#### Overview of this book

Jupyter Notebook is a web-based environment that enables interactive computing in notebook documents. It allows you to create and share documents that contain live code, equations, visualizations, and explanatory text. The Jupyter Notebook system is extensively used in domains such as data cleaning and transformation, numerical simulation, statistical modeling, machine learning, and much more. This book starts with a detailed overview of the Jupyter Notebook system and its installation in different environments. Next we’ll help you will learn to integrate Jupyter system with different programming languages such as R, Python, JavaScript, and Julia and explore the various versions and packages that are compatible with the Notebook system. Moving ahead, you master interactive widgets, namespaces, and working with Jupyter in a multiuser mode. Towards the end, you will use Jupyter with a big data set and will apply all the functionalities learned throughout the book.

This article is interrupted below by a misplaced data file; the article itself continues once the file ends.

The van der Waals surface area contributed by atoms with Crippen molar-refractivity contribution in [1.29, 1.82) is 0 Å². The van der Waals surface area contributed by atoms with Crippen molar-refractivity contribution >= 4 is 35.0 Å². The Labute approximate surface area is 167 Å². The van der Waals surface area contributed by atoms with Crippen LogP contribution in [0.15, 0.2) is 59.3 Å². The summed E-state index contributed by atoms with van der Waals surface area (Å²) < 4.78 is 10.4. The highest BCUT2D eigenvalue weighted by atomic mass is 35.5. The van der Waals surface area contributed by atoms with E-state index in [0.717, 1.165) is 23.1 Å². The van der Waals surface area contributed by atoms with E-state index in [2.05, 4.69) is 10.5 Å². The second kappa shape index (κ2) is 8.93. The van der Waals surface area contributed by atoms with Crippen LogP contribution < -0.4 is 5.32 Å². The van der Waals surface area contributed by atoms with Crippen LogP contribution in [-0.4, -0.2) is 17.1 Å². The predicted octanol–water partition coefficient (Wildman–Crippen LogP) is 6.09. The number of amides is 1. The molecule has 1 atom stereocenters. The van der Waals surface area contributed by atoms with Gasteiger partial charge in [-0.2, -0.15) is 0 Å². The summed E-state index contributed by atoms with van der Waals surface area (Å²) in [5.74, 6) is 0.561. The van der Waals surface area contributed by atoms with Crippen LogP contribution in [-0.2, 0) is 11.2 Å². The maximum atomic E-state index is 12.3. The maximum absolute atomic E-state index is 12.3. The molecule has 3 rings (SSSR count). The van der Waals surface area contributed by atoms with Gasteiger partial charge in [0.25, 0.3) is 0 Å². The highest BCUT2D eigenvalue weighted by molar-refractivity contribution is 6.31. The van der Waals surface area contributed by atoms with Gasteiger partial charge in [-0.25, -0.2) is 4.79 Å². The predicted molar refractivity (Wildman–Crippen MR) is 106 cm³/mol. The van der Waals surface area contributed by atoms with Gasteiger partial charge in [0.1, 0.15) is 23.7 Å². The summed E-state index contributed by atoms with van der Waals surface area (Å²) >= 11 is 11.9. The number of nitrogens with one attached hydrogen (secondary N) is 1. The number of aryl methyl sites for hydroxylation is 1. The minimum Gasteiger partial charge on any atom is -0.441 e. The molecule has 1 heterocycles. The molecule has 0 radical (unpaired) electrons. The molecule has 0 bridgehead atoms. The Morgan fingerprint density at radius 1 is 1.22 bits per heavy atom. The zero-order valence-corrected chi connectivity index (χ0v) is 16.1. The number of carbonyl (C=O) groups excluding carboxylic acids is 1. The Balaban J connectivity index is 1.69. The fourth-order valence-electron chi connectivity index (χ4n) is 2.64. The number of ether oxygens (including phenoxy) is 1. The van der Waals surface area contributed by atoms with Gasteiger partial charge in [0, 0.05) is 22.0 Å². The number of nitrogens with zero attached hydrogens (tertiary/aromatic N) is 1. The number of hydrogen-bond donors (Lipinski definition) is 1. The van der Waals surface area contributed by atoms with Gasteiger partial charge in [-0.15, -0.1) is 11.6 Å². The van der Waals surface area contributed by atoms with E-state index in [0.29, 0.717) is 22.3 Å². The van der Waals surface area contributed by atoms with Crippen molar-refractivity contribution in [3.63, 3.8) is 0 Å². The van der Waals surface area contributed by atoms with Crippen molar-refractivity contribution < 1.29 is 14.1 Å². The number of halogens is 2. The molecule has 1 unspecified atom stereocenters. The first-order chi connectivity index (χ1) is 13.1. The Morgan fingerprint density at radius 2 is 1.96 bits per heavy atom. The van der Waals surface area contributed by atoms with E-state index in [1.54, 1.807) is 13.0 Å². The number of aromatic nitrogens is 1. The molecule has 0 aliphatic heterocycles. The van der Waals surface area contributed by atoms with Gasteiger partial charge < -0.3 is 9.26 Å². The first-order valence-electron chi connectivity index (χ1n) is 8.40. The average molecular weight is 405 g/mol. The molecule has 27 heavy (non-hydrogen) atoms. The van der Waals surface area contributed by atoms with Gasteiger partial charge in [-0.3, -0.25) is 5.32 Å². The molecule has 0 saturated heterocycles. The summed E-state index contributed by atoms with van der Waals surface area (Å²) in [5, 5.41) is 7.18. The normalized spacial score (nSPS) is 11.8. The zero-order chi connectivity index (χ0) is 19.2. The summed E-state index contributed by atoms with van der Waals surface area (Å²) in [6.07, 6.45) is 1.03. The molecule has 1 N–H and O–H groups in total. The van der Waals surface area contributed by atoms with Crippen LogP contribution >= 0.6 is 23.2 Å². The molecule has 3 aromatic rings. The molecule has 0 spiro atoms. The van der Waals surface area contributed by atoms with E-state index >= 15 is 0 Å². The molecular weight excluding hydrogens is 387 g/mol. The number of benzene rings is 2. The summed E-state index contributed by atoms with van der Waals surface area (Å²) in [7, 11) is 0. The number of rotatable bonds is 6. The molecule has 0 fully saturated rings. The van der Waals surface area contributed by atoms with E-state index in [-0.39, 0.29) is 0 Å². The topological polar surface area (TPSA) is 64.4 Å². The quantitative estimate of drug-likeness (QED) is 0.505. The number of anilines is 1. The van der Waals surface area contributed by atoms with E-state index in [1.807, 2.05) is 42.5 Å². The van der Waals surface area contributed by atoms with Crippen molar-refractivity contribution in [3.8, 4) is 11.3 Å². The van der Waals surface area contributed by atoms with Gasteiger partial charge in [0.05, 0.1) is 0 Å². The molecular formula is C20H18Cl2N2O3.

Learning Jupyter
Credits
www.PacktPub.com
Preface
Free Chapter
Introduction to Jupyter
Jupyter Python Scripting
Jupyter R Scripting
Jupyter Julia Scripting
Jupyter JavaScript Coding
Interactive Widgets
Sharing and Converting Jupyter Notebooks
Multiuser Jupyter Notebooks
Jupyter Scala
Jupyter and Big Data

## Python random numbers in Jupyter

For many analyses, we are interested in calculating repeatable results. However, a lot of analysis relies on random numbers being used. In Python, you can set the seed for the random number generator to achieve repeatable results with the `random_seed()` function.

In this example, we simulate rolling a pair of dice and looking at the outcome.

The script we are using is this:

```import pylab
import random
random.seed(113)
samples = 1000
dice = []
for i in range(samples):
total = random.randint(1,6) + random.randint(1,6)
dice.append(total)
pylab.hist(dice, bins= pylab.arange(1.5,12.6,1.0))
pylab.show()
```

Once we have the script in Jupyter and execute it, we have this result:

I had added some more statistics. I'm not sure I would have counted on such a high standard deviation. If we increased the number of samples, this would increase.

The resulting graph was opened in a new window, much as it would be if you ran this script in another Python development environment...